The best books on Spain (by people who really get Spain)

The Books I Picked & Why

The Bible in Spain; or, the journeys, adventures, and imprisonments of an Englishman, in an attempt to circulate the Scriptures in the Peninsula

By George Henry Borrow

The Bible in Spain; or, the journeys, adventures, and imprisonments of an Englishman, in an attempt to circulate the Scriptures in the Peninsula

Why this book?

On the face of it, this classic 19th-century travelogue is about one man travelling through Spain and Portugal in the 1830s distributing Bibles… which is not exactly a page-turning idea. And indeed the first section – set in Portugal – is unbearably tedious (in fact, just skip it altogether). But once Borrow crosses the border into Spain it becomes a whole other book. It’s as if he can finally cast off his dour, pious disguise and write about what really excites him: Spanish Gypsies. Already speaking their language (the man was a machine when it came to picking up foreign tongues), he falls in with them almost immediately, leading to numerous colourful adventures as he wends his way in Quixotic fashion across the country. The tales he tells are exotic and Romantic (with a capital ‘R’) and capture something of the ineffable essence of the country: a playful, mysterious and elemental potency which over-serious observers and travellers rarely perceive (and even, in some instances, militate against…).


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Tuning Up at Dawn: A Memoir of Music and Majorca

By Tomas Graves

Tuning Up at Dawn: A Memoir of Music and Majorca

Why this book?

The books in this list are all written by non-Spaniards, for obvious reasons. This one is almost an exception. Tomás Graves is the eighth son of the English poet and novelist Robert Graves. He has lived almost his entire life on the island of Mallorca, and is, effectively, as native as they come. Tuning Up at Dawn is a wonderfully lyrical account of his upbringing, his memories of his father, and his life as a musician. It is deliciously evocative of a slower world which has now all but disappeared.


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Madrid: A Guide for Literary Travellers

By Jules Stewart

Madrid: A Guide for Literary Travellers

Why this book?

Hemingway (who might have fully ‘got’ Spain if he had been less obsessed with ‘being Hemingway’) once described Madrid as ‘the centre of the world’. Jules Stewart is a former reporter who knows the city like the back of his hand. In this book he provides a perfect guide for travellers (even of the armchair variety) around what is one of the most vibrant European capitals. From Dalí’s favourite café to the place where Cervantes drew his last breath, it brings the history of the place alive like nothing else.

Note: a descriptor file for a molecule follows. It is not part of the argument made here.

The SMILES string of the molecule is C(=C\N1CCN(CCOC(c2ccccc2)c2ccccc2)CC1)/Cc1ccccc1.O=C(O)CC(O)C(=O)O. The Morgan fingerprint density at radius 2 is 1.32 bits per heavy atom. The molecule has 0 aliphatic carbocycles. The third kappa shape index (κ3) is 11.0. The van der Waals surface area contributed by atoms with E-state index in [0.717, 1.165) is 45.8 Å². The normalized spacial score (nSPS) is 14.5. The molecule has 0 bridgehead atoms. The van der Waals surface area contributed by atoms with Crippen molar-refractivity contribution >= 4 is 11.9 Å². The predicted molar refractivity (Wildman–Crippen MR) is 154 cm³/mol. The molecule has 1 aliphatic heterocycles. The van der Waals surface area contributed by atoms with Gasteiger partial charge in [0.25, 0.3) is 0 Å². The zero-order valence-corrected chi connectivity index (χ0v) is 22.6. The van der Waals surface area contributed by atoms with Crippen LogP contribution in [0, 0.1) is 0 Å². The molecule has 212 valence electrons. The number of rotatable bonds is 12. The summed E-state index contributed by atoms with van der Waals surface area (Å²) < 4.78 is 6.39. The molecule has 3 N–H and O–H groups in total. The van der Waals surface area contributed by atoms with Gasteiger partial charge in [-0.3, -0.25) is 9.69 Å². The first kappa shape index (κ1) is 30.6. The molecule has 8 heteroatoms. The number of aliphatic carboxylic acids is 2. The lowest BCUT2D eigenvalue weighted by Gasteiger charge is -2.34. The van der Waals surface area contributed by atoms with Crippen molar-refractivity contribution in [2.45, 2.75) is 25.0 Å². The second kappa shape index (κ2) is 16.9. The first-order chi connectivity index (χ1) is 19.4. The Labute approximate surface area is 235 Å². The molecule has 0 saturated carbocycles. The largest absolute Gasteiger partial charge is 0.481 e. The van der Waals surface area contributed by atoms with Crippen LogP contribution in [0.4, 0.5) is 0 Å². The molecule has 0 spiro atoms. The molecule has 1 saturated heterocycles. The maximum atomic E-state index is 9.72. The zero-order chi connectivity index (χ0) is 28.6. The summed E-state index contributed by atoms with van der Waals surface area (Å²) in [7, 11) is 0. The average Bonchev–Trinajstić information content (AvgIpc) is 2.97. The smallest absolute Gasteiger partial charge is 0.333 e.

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Forgotten Places: Barcelona and the Spanish Civil War

By Nick Lloyd

Forgotten Places: Barcelona and the Spanish Civil War

Why this book?

Another book which brings the history of a city to life. For years, Nick Lloyd has been leading highly informative guided walks around Barcelona sites associated with the Spanish Civil War, and now he has compiled much of his vast knowledge on the subject in this excellent book. Packed with fascinating details and anecdotes, this is pretty much the last word on the subject.


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The Ornament of the World: How Muslims, Jews, and Christians Created a Culture of Tolerance in Medieval Spain

By María Rosa Menocal

The Ornament of the World: How Muslims, Jews, and Christians Created a Culture of Tolerance in Medieval Spain

Why this book?

This is the best and most accessible introduction to the Moorish period of Spanish history – which stretches over almost 1,000 years – explaining how it blended with Christian and Jewish cultures to forge both Spanish and Western civilisation. The Moors are too often treated as an anomaly, as though they could be separated or placed in parenthesis, apart from the rest of the Spanish story. Yet they form an essential element, despite great efforts (e.g. by the Inquisition) to erase or draw a veil over them. A great book.


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